Dog trafficking in Europe is increasing, with thousands of puppies and dogs brought into the UK, often from eastern Europe. In March 2013 the Express published the following article: The price of greed: Surge in puppy smuggling from Eastern Europe to UK. “Designer puppies” are in particular demand, imported from countries like Lithuania, Hungary and Slovakia, and sold to UK citizens. I hate to think of the conditions these puppies are brought into the world in… some breeding dogs are kept in solitary confinement all their lives. Of course puppy farms exist all over Europe, in fact Ireland is known as the ‘puppy farm capital’ of Europe, and puppy farms exist in abundance in the UK.
Another article, Pup Hell: Traffickers swipe young dogs from their mothers, cram them into a van cage, ship them to the UK…and process is all legal, describes the awful conditions of the transport vans the dogs are brought over in.
Please, Don’t ever buy from a pet shop, most dogs in pet shops are supplied by puppy farms and don’t buy a pedigree dog at a ‘bargain price’ advertised in a newspaper or online. Please find out as much as you can about any dog that you decide to buy or adopt. Ideally, the group or person who is offering the dog should be deeply concerned about YOU, whether you can, in fact, offer the dog (or cat) a suitable home.
I recently came across accusations of dog trafficking made against animal welfare groups and animal activist individuals. I personally have not found any legitimate claim, regarding Bosnia – all the animal welfare groups and individuals I have been involved with struggle to find homes the dogs (and cats) they rescue, and much time and energy is spent fundraising to pay for the cost of keeping the animals safe and off the streets, preparing a dog for travel, and for any travel costs if a home is found outside of Bosnia. Due to the general cultural negativity towards dogs in Bosnia (see Dog Shelters in Bosnia: A Complex Situation) I would be surprised if there are people in Bosnia willing to spend the time involved in maintaining a puppy farm, and I very much doubt Bosnians are creating and selling ‘designer’ breeds, but perhaps I am wrong. Other awful things do go on of course, as anyone who reads this blog knows.
However, I have been warned that there are people posing as legitimate adopters of rescue dogs when in fact they are not: they are looking for dogs for breeding or to sell -this certainly is a potential issue in Bosnia as many of the strays in the country are beautiful, pedigree-type dogs. See below: Billy for example, a gorgeous labrador-type, who we found a home for in the UK early this year, and King, the lovely GSD who is sadly too old to travel, but who is in a very good pension in Sarajevo, and is sponsored by us to live there happily for as long as he needs.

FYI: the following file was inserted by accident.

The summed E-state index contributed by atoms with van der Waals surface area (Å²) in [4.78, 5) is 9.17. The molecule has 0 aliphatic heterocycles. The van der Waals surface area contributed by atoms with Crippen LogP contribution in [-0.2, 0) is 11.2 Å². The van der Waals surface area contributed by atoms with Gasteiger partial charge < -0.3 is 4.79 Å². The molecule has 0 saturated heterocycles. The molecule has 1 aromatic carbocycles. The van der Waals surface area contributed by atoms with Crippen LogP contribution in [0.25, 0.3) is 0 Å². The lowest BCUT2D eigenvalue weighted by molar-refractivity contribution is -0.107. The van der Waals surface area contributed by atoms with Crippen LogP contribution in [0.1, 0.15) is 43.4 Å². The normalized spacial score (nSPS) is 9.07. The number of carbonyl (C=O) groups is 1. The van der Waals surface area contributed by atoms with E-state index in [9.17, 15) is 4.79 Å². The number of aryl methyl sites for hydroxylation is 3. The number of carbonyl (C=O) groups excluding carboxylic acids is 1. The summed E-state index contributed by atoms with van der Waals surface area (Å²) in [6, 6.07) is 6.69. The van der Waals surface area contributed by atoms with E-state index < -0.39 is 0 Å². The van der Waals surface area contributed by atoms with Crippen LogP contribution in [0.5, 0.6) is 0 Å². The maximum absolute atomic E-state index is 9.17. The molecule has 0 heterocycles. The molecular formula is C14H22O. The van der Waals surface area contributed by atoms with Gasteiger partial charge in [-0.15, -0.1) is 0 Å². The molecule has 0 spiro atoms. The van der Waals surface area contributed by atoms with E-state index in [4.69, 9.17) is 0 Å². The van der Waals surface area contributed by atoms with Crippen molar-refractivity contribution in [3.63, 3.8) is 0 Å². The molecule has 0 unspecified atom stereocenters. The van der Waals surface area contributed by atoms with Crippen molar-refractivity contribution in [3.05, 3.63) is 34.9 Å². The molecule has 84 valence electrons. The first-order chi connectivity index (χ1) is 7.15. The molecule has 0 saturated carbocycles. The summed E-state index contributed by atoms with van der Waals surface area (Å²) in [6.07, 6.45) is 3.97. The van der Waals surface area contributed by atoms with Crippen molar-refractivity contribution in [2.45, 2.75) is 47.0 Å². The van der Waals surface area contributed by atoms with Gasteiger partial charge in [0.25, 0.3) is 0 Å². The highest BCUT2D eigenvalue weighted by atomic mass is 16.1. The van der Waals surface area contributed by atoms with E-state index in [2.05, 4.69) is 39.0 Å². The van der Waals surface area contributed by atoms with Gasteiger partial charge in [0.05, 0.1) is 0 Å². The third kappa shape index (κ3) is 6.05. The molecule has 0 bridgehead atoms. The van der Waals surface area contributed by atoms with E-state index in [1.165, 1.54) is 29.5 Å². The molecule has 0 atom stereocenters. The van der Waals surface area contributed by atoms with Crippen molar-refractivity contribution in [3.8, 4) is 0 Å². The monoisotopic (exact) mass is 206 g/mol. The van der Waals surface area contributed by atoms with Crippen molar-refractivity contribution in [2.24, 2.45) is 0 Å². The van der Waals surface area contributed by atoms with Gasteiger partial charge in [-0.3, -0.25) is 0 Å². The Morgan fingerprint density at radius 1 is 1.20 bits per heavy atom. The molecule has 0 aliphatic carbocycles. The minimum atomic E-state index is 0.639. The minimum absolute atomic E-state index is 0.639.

Our group, AWAB, has recently homed 14 rescue dogs in the UK and Europe. Every potential adopter was thoroughly home-checked, and if this went well, the adopter signed documentation agreeing that AWAB can continue to monitor the dog to ensure they are being properly taken care of. We have a private Facebook group where all the adopters gather and talk and share photographs, and discuss any issues. Adopting a rescue is very different to adopting a pedigree dog, or a mixed-breed dog or puppy who did not come from the streets. It takes an enormous amount of time and care to win the trust of rescues.
Almost all people who adopt or provide foster care for rescues, whether via AWAB or other groups, are also animal rights activists or advocates or generally people who are concerned with animal rights and welfare and who have experience with rescues and understand that such dogs need special care. If there are any concerns about the health and welfare of rescue dogs AWAB is involved with, we seek support and advice from organisations such as Dogs Trust and Worldwide Veterinary Services.
I hope to be posting blogs about our adopted dogs very soon, it’s a miracle to see how they look now in their new homes compared to how the looked when the were first rescued, but there always seems to be a dire case to report, so I keep putting it off! But to end this blog on a happy note, do you remember Grace, rescued from the horror of Hreša shelter last year? This is how she looked then:
Funds are needed not only to help individual rescues and to help us keep safe the rescued dogs we are sponsoring and finding homes for, but also to continue our advocacy work in Bosnia, uncovering the truth about what is happening there.
On our sister site, Animal Welfare Advocates for Bosnia, you can set up a monthly donation via PayPal, or if you want to make a one-off donation, please go to your PayPal account (or set one up, it’s very easy) and send the money to: firstname.lastname@example.org as a ‘gift’. Click on the image below to be taken to PayPal’s home page.
Or if you want to use the customised PayPal form, click the link below. However, a transaction fee and a percentage (2- 5.4%) will be deducted by PayPal for any contribution made.
If you want your contribution to go to a specific dog or cause, please make a note in the PayPal comment box. If you wish to contribute via bank transfer or have other difficulties or questions, please go here.
This site is dedicated to Vučko. Read his story and don’t let him have suffered and died in vain. Please help the stray dogs and cats in Bosnia-Herzegovina. The situation there is utterly dire, Vučko is but one amongst many horrifically abused animals. Go here to find out how to help them. Money is needed for food, medicine and foster housing. Even just one dollar or one euro will help.